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I have about an inch to make up between three newly adjusted brick piers and a 3-2x10 Beam. I know that the shim material is supposed to be non compressive and I am looking at a few metal options. It would be easier and cheaper to use wood and I have some scrap oak that would fit perfect. Are hardwoods considered non compressive if loaded along the grain? I need to make sure it's right before the building inspector stops by. Thanks for any advice .
 

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I would use metal. Or possibly even plastic...such as a piece of trex decking to build most of the ace and then metal. Ron
 

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You might get better results with a non-shrink grout. Just make sure you put some sort of moisture and insect barrier between the grout and the wood.
 

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Thin trex material is friable. Don't use it to support a load. Metal shims are best. Box stores: plumbing, electrical, and lumber hangers have thin metal plates and infinitely adjustable.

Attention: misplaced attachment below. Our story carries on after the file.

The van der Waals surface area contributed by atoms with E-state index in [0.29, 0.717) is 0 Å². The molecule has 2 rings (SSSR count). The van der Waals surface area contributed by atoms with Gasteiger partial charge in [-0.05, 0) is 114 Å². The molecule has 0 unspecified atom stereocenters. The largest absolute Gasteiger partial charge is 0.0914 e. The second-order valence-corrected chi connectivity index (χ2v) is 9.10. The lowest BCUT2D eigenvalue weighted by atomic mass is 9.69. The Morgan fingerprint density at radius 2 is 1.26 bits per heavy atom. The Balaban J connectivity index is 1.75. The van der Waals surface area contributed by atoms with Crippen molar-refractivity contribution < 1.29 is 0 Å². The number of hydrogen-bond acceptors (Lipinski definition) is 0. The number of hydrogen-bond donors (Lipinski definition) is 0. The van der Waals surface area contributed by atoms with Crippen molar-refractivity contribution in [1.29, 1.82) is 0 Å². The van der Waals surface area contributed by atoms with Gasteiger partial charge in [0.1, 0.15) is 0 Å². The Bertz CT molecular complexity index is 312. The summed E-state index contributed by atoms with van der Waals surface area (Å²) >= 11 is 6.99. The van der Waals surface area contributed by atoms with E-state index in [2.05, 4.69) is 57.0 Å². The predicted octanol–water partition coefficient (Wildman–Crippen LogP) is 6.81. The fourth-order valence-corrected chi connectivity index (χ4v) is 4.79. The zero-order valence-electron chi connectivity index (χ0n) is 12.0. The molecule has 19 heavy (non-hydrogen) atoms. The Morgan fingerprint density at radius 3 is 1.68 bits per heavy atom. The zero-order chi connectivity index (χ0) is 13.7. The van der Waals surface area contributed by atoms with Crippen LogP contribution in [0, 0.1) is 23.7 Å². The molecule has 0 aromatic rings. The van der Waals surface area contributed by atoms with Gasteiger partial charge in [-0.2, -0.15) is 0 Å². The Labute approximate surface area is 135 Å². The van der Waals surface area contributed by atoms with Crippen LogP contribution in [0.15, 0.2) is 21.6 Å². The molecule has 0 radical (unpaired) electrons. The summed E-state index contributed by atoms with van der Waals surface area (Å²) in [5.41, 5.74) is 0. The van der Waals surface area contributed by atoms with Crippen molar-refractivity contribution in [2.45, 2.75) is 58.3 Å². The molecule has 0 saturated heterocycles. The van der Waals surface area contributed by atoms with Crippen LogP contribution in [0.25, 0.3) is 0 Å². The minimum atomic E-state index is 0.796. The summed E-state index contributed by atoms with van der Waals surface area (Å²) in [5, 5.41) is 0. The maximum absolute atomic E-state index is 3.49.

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Welcome to the forums!

Plywood is compressible and will absorb water/moisture, as will Trex with 50% wood dough (also molds/rots). I second the grout/vb as you will then meet code minimums- BUT, always good to check with local AHJ; eg.-"
Shims for floor joist or girders shall be of hardwood or steel
plates. Shim width shall not be
less than girder width." from; http://www.rogerscounty.org/planning/zoning\AH.pdf

Gary
 
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